These are excerpts from a concert at Fugazi Hall in San Francisco on December 18, 1957.

  1.  Radio Introduction and Keep My Skillet Good and Greasy


Pete Seeger.



  2. Roll on the Ground One of the first tunes I learned on the banjo.  I already knew it from a record.  


  3. Georgie on the FFV Carter Family  


  4. Don'tcha be A'Grievin' After Me From"Pop" Fred Green of Modesto, California. l952. Pop was like Uncle Dave Macon in many ways. I was way too young to appreciate the real depth of his music or his personality.  But I remember his music.




  5. Trouble in the Home And from Will Calvin of Modesto, California in l952, who sang THE GREAT ASSEMBLY, comes this other little gem of a song I had never heard before or since.


  6. You Go to Your Church Living in a cheap hotel in downtown San Diego.  Sitting in my room, playing my banjo one evening, a knock on the door.  A lonesome sailor hearing a banjo like he was used to at home, could not resist coming over. Roy Loveday from Knoxville, Tennessee.  We sang some songs we both knew, and soon we were joined by a young girl from across the hall.  She wanted to be part of what was happening, so when she saw the interest I had in Roy's songs she went and got some cute high school stationary she had and wrote down the words to  the songs in her neat little script.  She seemed down and out, so young and lonesome.  I wish I could remember her name.  Roy taught me YOU GO TO YOUR CHURCH. I was excited because I had never heard it before.  I still haven't heard it from anywhere else.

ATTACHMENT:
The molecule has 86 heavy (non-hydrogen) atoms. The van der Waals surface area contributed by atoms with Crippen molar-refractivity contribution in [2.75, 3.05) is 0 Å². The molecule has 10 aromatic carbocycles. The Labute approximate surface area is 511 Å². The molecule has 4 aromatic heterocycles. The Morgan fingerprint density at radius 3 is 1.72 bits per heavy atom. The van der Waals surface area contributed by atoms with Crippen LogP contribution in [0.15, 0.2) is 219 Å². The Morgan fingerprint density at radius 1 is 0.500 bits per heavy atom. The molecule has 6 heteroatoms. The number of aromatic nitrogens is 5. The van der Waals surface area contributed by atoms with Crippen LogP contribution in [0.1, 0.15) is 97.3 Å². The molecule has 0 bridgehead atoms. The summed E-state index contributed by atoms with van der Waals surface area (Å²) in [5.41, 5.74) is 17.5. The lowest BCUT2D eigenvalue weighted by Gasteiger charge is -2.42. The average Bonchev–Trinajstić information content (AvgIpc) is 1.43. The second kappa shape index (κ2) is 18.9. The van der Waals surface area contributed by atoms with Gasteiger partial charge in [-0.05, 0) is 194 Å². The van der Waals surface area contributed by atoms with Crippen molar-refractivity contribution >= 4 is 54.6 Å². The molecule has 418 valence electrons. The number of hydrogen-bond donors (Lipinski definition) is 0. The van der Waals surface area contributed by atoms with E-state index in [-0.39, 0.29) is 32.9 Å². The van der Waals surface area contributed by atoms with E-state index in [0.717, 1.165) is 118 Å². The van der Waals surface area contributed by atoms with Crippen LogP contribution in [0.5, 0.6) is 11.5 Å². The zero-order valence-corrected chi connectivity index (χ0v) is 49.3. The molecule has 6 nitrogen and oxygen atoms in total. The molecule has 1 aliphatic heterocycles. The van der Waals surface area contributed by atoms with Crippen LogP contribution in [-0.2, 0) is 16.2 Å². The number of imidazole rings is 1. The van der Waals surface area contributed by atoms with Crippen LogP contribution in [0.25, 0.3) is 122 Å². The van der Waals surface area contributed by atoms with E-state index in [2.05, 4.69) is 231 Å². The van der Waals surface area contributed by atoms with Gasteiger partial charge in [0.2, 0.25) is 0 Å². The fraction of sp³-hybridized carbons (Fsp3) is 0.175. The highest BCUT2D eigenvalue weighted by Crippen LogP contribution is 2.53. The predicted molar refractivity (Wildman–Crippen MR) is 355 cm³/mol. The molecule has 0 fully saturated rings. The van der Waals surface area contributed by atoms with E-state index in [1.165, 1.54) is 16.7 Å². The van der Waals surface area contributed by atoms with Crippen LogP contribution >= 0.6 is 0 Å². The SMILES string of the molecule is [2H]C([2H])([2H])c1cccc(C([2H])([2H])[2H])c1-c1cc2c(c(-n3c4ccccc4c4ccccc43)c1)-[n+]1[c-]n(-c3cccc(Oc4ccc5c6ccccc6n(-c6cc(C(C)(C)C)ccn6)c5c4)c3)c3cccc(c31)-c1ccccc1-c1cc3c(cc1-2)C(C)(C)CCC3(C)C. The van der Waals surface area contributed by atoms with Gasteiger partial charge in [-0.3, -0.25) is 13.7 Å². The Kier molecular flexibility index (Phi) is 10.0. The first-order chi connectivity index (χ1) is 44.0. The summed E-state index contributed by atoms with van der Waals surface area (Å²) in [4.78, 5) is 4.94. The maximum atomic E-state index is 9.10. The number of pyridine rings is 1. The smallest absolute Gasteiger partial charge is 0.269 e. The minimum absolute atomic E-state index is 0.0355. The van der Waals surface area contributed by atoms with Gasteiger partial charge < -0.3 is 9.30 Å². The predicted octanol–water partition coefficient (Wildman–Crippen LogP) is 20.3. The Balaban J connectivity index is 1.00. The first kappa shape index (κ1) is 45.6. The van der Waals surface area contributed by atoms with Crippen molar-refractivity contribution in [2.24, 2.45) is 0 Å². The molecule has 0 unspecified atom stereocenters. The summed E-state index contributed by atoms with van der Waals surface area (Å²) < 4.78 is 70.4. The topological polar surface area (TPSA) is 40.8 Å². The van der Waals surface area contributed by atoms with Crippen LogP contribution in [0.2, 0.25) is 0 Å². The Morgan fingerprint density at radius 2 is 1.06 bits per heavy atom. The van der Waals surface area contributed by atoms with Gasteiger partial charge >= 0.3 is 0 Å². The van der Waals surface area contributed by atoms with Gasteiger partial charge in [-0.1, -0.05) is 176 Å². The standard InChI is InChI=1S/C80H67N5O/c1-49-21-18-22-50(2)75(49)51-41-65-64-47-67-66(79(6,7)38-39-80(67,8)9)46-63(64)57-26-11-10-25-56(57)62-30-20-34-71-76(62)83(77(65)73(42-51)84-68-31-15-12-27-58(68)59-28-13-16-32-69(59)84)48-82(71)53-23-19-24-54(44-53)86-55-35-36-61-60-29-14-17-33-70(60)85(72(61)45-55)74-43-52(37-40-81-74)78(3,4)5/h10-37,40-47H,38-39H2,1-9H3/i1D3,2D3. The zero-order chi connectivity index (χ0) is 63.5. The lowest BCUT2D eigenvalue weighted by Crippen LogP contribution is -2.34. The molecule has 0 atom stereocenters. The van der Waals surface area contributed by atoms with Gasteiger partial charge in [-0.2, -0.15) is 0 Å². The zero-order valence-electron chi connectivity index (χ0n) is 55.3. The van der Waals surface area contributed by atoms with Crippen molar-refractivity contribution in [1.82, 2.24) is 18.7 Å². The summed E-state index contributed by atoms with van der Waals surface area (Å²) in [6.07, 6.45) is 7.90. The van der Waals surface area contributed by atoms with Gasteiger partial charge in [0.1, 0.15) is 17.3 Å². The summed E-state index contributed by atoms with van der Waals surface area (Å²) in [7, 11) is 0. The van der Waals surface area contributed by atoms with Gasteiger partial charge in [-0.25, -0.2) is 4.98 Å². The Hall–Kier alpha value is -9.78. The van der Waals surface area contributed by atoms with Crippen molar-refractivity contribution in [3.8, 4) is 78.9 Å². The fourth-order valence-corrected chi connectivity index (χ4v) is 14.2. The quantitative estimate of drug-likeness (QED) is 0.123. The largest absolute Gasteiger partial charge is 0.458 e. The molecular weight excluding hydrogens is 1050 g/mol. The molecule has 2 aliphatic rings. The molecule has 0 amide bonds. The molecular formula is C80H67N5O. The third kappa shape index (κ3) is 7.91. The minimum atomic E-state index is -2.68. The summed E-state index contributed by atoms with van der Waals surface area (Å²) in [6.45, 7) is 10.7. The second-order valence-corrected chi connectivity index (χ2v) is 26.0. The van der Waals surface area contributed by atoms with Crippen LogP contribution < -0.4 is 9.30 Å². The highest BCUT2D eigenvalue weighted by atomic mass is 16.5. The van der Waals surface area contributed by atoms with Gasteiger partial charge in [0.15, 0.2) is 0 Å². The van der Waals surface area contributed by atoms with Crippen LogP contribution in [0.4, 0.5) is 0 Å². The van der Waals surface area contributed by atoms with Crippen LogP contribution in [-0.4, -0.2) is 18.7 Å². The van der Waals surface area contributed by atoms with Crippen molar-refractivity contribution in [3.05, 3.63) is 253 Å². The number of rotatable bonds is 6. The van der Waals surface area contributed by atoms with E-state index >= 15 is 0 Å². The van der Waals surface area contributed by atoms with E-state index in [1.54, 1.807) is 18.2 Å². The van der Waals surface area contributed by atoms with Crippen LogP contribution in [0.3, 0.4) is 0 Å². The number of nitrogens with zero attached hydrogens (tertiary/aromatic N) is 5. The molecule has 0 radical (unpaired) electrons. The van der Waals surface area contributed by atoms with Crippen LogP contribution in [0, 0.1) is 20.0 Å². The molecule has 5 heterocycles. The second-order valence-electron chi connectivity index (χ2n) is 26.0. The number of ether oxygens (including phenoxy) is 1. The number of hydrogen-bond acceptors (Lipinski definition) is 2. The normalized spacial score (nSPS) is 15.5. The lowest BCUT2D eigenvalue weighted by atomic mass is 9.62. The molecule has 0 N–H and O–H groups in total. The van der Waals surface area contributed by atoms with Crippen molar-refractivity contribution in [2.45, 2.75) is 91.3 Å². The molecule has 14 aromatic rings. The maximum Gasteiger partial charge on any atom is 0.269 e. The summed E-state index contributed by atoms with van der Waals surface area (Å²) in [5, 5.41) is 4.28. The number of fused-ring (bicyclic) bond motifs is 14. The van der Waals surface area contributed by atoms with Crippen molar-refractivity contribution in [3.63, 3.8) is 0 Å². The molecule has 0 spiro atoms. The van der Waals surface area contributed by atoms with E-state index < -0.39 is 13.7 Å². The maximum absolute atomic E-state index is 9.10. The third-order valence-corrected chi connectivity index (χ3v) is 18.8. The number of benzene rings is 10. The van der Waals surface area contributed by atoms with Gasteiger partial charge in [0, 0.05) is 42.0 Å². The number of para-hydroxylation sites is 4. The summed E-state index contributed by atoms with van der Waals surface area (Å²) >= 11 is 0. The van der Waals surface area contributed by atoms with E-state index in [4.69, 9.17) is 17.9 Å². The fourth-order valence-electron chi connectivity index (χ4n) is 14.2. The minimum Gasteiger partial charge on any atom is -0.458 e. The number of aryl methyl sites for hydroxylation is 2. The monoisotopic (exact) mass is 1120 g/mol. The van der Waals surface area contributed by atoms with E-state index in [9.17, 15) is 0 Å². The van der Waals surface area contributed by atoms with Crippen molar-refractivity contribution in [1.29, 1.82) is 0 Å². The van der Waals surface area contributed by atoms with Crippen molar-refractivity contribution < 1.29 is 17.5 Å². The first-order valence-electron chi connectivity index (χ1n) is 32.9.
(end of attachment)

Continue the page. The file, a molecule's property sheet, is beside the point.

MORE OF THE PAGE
Collected San Diego, l953.




  7. Shout Little Lulu From Woody Wachtel.  Late forties.  Woody was both a good friend and a teacher.  He showed me all his tricks when I was first learning to play five string. He had a drop-thumb frailing style he learned from Rufus Crisp.




  8. I Had a Rooster Pete Seeger  


  9. Grubb Springs From a Library of Congress recording of fiddle.  


  10. The Fox Burl Ives recording.  


  11. All Night Long Norman Pierce, who divorced his wife and then married her again in order to prove to her he really loved her, ran Jack's Record Cellar in the Haight District.  This was l952 before  hippy days. It was Norm who kept bugging me to get in touch with Archie Green who, though still a carpenter, was already stirring the folkmusic community's conscience as Irwin Silber never could. And it was Norm who steered all his good old 78s my way.  It was a year before Harry Smith's collection came out, but Norm's old 78s had already covered most of that ground for me.  ALL NIGHT LONG was one of the first.




  12. Gypsy Davey Woody  


  13. Greenback Dollar/ East Virginia Pete





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